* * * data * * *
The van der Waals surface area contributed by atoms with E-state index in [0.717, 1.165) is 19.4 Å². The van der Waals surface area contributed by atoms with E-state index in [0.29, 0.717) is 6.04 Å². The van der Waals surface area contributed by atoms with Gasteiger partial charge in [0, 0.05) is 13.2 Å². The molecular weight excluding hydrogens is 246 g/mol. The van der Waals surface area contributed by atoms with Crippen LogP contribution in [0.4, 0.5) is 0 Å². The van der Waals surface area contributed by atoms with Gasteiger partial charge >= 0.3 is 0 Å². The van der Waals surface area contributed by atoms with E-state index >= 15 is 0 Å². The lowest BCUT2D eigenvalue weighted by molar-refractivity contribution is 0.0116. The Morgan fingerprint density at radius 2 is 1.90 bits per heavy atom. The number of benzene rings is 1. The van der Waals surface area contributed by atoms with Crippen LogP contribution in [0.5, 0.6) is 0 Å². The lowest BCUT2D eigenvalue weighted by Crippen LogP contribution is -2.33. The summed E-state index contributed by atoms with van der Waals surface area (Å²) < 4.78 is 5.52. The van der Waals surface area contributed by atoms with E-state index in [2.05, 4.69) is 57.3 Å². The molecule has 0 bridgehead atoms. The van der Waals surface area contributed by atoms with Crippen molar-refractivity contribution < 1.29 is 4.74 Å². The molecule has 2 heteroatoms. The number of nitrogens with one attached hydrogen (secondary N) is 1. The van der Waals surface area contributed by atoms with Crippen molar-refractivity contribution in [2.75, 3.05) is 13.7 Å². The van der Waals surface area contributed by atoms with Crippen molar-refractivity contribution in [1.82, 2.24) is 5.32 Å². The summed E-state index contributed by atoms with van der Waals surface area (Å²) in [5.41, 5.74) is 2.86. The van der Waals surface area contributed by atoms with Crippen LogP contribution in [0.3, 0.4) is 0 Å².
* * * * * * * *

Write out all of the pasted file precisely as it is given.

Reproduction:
The van der Waals surface area contributed by atoms with E-state index in [0.717, 1.165) is 19.4 Å². The van der Waals surface area contributed by atoms with E-state index in [0.29, 0.717) is 6.04 Å². The van der Waals surface area contributed by atoms with Gasteiger partial charge in [0, 0.05) is 13.2 Å². The molecular weight excluding hydrogens is 246 g/mol. The van der Waals surface area contributed by atoms with Crippen LogP contribution in [0.4, 0.5) is 0 Å². The van der Waals surface area contributed by atoms with Gasteiger partial charge >= 0.3 is 0 Å². The van der Waals surface area contributed by atoms with E-state index >= 15 is 0 Å². The lowest BCUT2D eigenvalue weighted by molar-refractivity contribution is 0.0116. The Morgan fingerprint density at radius 2 is 1.90 bits per heavy atom. The number of benzene rings is 1. The van der Waals surface area contributed by atoms with Crippen LogP contribution in [0.5, 0.6) is 0 Å². The lowest BCUT2D eigenvalue weighted by Crippen LogP contribution is -2.33. The summed E-state index contributed by atoms with van der Waals surface area (Å²) < 4.78 is 5.52. The van der Waals surface area contributed by atoms with E-state index in [2.05, 4.69) is 57.3 Å². The molecule has 0 bridgehead atoms. The van der Waals surface area contributed by atoms with Crippen molar-refractivity contribution < 1.29 is 4.74 Å². The molecule has 2 heteroatoms. The number of nitrogens with one attached hydrogen (secondary N) is 1. The van der Waals surface area contributed by atoms with Crippen molar-refractivity contribution in [2.75, 3.05) is 13.7 Å². The van der Waals surface area contributed by atoms with Crippen molar-refractivity contribution in [1.82, 2.24) is 5.32 Å². The summed E-state index contributed by atoms with van der Waals surface area (Å²) in [5.41, 5.74) is 2.86. The van der Waals surface area contributed by atoms with Crippen LogP contribution in [0.3, 0.4) is 0 Å².